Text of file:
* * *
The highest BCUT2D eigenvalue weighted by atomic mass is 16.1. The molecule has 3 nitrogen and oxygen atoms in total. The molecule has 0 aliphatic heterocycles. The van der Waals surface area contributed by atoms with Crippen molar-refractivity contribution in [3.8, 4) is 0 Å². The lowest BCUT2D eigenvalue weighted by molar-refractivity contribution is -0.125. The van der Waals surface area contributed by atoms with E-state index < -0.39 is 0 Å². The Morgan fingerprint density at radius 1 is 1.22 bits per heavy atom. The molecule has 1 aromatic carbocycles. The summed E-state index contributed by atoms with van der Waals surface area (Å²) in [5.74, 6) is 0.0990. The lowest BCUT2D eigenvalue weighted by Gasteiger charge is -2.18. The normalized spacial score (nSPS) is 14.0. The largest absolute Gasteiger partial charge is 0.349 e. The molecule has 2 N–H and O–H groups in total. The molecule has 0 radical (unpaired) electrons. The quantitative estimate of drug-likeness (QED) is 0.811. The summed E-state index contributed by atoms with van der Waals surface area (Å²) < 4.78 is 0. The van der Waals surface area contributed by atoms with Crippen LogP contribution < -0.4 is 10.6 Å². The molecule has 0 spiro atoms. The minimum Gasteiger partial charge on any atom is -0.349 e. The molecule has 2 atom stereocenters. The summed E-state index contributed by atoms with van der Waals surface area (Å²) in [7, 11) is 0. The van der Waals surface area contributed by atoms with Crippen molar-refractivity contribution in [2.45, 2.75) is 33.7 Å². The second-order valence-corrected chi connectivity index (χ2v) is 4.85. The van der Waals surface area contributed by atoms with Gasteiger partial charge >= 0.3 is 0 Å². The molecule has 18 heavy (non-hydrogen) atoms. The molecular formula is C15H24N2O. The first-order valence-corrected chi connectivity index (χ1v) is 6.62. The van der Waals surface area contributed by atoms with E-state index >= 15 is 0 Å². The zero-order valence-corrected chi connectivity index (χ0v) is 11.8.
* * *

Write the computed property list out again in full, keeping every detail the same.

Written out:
The highest BCUT2D eigenvalue weighted by atomic mass is 16.1. The molecule has 3 nitrogen and oxygen atoms in total. The molecule has 0 aliphatic heterocycles. The van der Waals surface area contributed by atoms with Crippen molar-refractivity contribution in [3.8, 4) is 0 Å². The lowest BCUT2D eigenvalue weighted by molar-refractivity contribution is -0.125. The van der Waals surface area contributed by atoms with E-state index < -0.39 is 0 Å². The Morgan fingerprint density at radius 1 is 1.22 bits per heavy atom. The molecule has 1 aromatic carbocycles. The summed E-state index contributed by atoms with van der Waals surface area (Å²) in [5.74, 6) is 0.0990. The lowest BCUT2D eigenvalue weighted by Gasteiger charge is -2.18. The normalized spacial score (nSPS) is 14.0. The largest absolute Gasteiger partial charge is 0.349 e. The molecule has 2 N–H and O–H groups in total. The molecule has 0 radical (unpaired) electrons. The quantitative estimate of drug-likeness (QED) is 0.811. The summed E-state index contributed by atoms with van der Waals surface area (Å²) < 4.78 is 0. The van der Waals surface area contributed by atoms with Crippen LogP contribution < -0.4 is 10.6 Å². The molecule has 0 spiro atoms. The minimum Gasteiger partial charge on any atom is -0.349 e. The molecule has 2 atom stereocenters. The summed E-state index contributed by atoms with van der Waals surface area (Å²) in [7, 11) is 0. The van der Waals surface area contributed by atoms with Crippen molar-refractivity contribution in [2.45, 2.75) is 33.7 Å². The second-order valence-corrected chi connectivity index (χ2v) is 4.85. The van der Waals surface area contributed by atoms with Gasteiger partial charge >= 0.3 is 0 Å². The molecule has 18 heavy (non-hydrogen) atoms. The molecular formula is C15H24N2O. The first-order valence-corrected chi connectivity index (χ1v) is 6.62. The van der Waals surface area contributed by atoms with E-state index >= 15 is 0 Å². The zero-order valence-corrected chi connectivity index (χ0v) is 11.8.